- Additional Plants: native plants, trees, ornamentals
- Education and Training: farmer to farmer, technical assistance
- Farm Business Management: budgets/cost and returns, agricultural finance, market study, value added
- Natural Resources/Environment: biodiversity
- Pest Management: field monitoring/scouting
- Production Systems: agroecosystems
- Soil Management: organic matter
- Sustainable Communities: new business opportunities, partnerships, employment opportunities, sustainability measures
Oregon farmers have established fast growing poplar plantations to provide a source of wood fiber for paper mills. To assist growing and marketing, the Hybrid Poplar Growers Association was formed in 1999. One goal is to develop value-added markets for poplars in the region. A German company, in the business of developing alternative fibers for comforter and pillow markets in Europe, asked the association about the availability of poplar cotton in Oregon and Washington. The seeds of mature poplars produce cotton, which European makers of high quality comforters and pillows are using as filler to substitute for down and cotton. Poplar cotton can shed moisture and maintain bulk as well as offer an alternative to customers with allergic reactions to conventional fillers, giving the cotton a marketing advantage as eco-friendly filler.
Because no information was available on the costs of producing, collecting, processing and selling the cotton, the Hybrid Poplar Growers Association sought to evaluate this alternative for its members and other regional poplar growers to see whether it is a viable export for growers in the Pacific Northwest.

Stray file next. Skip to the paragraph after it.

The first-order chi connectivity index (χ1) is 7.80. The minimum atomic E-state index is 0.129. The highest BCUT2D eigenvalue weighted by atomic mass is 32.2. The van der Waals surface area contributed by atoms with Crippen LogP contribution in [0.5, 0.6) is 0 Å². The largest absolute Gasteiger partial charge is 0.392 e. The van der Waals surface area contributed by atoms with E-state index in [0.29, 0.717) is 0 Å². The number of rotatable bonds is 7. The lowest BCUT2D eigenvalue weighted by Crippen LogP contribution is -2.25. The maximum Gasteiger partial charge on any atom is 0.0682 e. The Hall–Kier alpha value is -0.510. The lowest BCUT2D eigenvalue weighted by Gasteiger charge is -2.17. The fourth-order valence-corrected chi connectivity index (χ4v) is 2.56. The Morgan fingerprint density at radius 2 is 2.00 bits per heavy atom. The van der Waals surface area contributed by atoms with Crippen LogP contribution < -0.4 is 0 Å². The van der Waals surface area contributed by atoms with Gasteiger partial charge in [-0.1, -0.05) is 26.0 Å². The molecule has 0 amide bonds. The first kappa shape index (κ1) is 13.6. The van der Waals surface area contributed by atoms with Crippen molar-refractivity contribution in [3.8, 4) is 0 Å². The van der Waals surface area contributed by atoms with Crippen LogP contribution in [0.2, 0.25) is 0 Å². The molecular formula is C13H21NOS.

· Evaluate the German market for Oregon poplar cotton and establish market price
· Evaluate poplar cotton production from Oregon plantations and native stands
· Determine collecting and processing costs for poplar cotton fiber in Oregon plantations
· Summarize the findings and make recommendations to growers
· Communicate findings to members at the annual meeting
Several companies were contacted and a price for the poplar green fruit capsules was established. The German company, Papillon, prefers to clean and process the capsules to control quality, and it has established a processing center near Corvallis. The price of harvested green fruit ranges between 94 cents and $1.41 a pound, depending on quantity delivered. Papillon said it would like to receive 3,000 kilograms of capsules a year from the Pacific Northwest, and it expects demand to increase as marketing efforts in Europe increase sales.
All fruit capsules were harvested, but the quantity was too low for practical production situations. Harvest from eight-year-old trees, variety 15-029, average 6 pounds per tree in eastern and western Oregon. Westside harvest was done with man lifts, which restricted access and proved expensive for the yield obtained. Eastside harvest was from trees already felled for pulp, although some fruit capsules were lost during felling or on the bottom of the pile. Harvest from four-year-old stands of the variety 318-162, with fruit cut directly from the branch, averaged 15 pounds per tree with a much lower production cost. However, this method removed branches that contribute to tree growth and could reduce fruit capsule production the following year.
Some wild trees were quite productive. The sprouts from coppicing resulted in fruit capsules close to the ground for easy harvest. However, only two trees, both severely stressed, were harvested, a scale too small for replication.